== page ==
The Gunboat 62, Comfort at Speed

This 62-foot cat performs admirably during a 35-knot storm.

gunboat review

Walter Cooper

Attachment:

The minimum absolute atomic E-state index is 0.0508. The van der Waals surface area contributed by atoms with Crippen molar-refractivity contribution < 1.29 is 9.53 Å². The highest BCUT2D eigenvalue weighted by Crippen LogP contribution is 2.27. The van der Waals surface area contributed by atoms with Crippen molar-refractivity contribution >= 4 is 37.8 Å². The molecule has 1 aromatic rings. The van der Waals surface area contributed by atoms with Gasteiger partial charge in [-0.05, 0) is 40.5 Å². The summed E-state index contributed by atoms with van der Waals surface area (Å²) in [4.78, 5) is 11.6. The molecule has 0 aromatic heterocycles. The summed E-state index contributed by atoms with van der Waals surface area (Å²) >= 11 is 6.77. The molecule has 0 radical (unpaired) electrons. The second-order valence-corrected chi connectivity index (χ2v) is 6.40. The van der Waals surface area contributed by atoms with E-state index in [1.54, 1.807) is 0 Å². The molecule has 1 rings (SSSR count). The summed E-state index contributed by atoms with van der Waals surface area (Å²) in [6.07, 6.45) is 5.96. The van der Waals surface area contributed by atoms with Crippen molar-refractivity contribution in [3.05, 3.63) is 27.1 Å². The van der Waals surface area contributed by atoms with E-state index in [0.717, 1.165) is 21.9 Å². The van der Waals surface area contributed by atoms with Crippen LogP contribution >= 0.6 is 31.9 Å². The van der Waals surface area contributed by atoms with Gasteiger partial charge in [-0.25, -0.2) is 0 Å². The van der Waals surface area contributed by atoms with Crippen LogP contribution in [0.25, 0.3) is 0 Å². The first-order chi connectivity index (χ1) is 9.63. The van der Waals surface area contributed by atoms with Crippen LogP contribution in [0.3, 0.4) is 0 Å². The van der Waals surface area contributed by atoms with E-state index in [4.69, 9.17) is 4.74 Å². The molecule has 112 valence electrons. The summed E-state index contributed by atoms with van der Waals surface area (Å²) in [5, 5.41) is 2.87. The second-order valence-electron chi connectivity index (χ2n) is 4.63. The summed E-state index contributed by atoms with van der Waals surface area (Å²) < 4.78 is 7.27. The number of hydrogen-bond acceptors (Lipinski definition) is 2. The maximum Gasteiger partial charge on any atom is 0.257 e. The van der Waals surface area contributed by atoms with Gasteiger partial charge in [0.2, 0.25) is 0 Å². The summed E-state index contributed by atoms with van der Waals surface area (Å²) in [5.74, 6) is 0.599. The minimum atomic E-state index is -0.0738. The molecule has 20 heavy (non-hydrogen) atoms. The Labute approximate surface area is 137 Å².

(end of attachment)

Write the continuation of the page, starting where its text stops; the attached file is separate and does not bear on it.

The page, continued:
Last summer an e-mailed video clip made the rounds of the sailing community. Set to the Ventures' classic surf tune "Wipe Out," it showed a large performance cruising cat, Peter Johnstone's Gunboat 62 Tribe, tearing past an 80-foot raceboat moving at top speed on a beam reach. The multihull community loved the clip; the maxi-boat's project manager was less enthused. For many, however, it was a first glimpse of Johnstone's brainchild, a South African-built, Melvin & Morrelli-designed cat that's more worthy of the title performance cruiser than almost any other on the water today. Johnstone had spent some time on the largest, fastest cats in the world (Team Adventure, PlayStation), and had previously owned a 68-foot sled refurbished for cruising, so he knew the rewards of high-speed sailing. When he decided his monohull was too uncomfortable when the weather got ugly, he knew the path to follow. The first three Gunboat 62s were built from male tooling, using epoxy andE-glass with carbon-fiber structural components. The fourth, also from male tooling and now being built for an English owner, is made entirely of carbon, and has a taller rig and more sail area than the first three boats. "The other boats were E-glass with carbon for the big bulkheads and the stringers and then Kevlar on the undersides of the hulls," says Johnstone. "The newer boats are all carbon, but there's still Kevlar on the bottom and outboard sides of the hulls, and the weight came down about 1,800 pounds. We also extended the boom 2 feet, went up on the mainsail roach, and up on the hounds by about 8 feet." Johnstone says the changes in construction and sail area were made because the boats keep getting more luxurious and people keep adding more stuff. "We didn't want to give up any of the sailing performance, and if we could, we wanted to improve upon it." All four 62s are equipped with a carbon mast and boom-the rigs were originally built by Marstrom, but are now made by Novis Composites, in Conneaut, Ohio-as well as carbon-fiber compression posts and bow sprits, all of which are supported by Aramid fiber rigging sheathed in PVC. As on many modern performance multihulls, there no shackles; instead, there are Spectra lashings everywhere. "We use Spectra because it's reliable," says Johnstone, "and when you feel it getting hard, you just throw it out." We sailed the Gunboat with Johnstone during the passage of an October cold front off Annapolis last year in which we saw windspeeds over 40 knots. The boat handled the big gusts with aplomb, and inside the condo-like structure that serves as the main cabin, galley, and nav station, all was calm. Soda cans placed on tables stayed put, and an Apple Powerbook showing a continuous loop of the "Wipe Out" video sat on its desk unsecured; all this while we were scooting along at speeds up to 17 knots. Serene is a strange word to describe sailing a performance boat in 40 knots of wind and steep chop, but that's how it felt. The steering station, complete with a helmsman's seat that looks like a lounge chair on steroids, has 360-degree visibility as well as overhead hatches to monitor mainsail trim. The galley is on the starboard side aft and is delineated by a large storage area, countertop, and bar. On either side of the deckhouse are the entrances to the hulls, where staterooms and heads, offices, stowage, and engines are located. The hulls are narrow, but not so much as to induce claustrophobia, and the emergency exit hatches double as sources of natural light. There are eight watertight bulkheads in each hull. Each interior is custom built so we won't go into detail; suffice it to say, there's plenty of room and lots of privacy. Two Saildrive units, powered by 56-horsepower Yanmar diesel engines, poke out through the inside wall of each hull at an angle, so when, and if, you beach the big cat, they won't get beaten. The twin rudders are mounted in cassettes, and when retracted, allow the boat to float in less than 2 feet of water. Going on deck to work the boat isn't bad either. We stepped out of the pilot house through a heavy glass door and into a recessed cockpit where everything to manage the headsails and hoist the main is immediately at hand, including the anchor, its rode, and the windlass. There's even an exterior steering station; a wheel mounted on the same axle as the interior wheel. This is a cockpit in which you'll feel safe and secure no matter the conditions, and since the helmsman has a great view of the crew, communication is easy. Should you choose to venture out of the cockpit, there's plenty of trampoline space for lounging, provided you don't mind the occasional high-velocity dousing. Astern of the deckhouse is a large veranda, with the main traveler mounted on the aft crossbeam, as well as davits for a tender. At the end of each hull is a set of stairs, which makes it easy to board from a dinghy, or when stern-to at a dock. Steering the Gunboat in the big breeze wasn't a chore, but it could be intense. We hit 18 knots, but breaking the 20-knot barrier won't be a problem in more moderate conditions. During one stint on the wheel one of our helmsmen was advised, "If you feel the hull go up it's time to head down hard." Unlike a beach cat or an ORMA 60 trimaran, these hulls are meant to be in contact with the water, or nearly so, at all times. If you fly a hull there's a chance of a pitchpole or a capsize, hence the escape hatches. The Gunboat tacked easily in the breeze, but as expected of a large multihull, the boatspeed dropped considerably before we filled sails on the other tack. Sailing the 62-footer was a highlight of the SW Boat of the Year competition, and it left us dreaming about high-speed ocean passages. The Cruising World magazine judges liked it too, crowning it their "Most Innovative Boat." Johnstone, who now has thousands of miles of Gunboat sailing under his belt, told us what it's like to sail one offshore. "On the delivery of Tribe to the Caribbean," he says, "we're going along in a storm, three or four days of 35 to 45 knots of breeze. The top speed we saw on the speedo was 36.6 knots. We had three reefs in the main and a storm jib up and it was totally relaxing. It's nice standing watch from inside your studio apartment wearing pajamas and slippers, without even putting on foul-weather gear." Gunboat 62 LOA 62' LWL 58' Beam 28' DSPL 26,000 lbs. Draft (board up) 2' Draft (board down) 8'6" Mainsail 377.2 sq. ft.* Jib 170.5 sq. ft.* Deck gear Harken Mast Marstrom/Novis Designer Morrelli & Melvin Builder Harvey Yachts/ Acheson Rossa Custom Yachts Price $2 million *now larger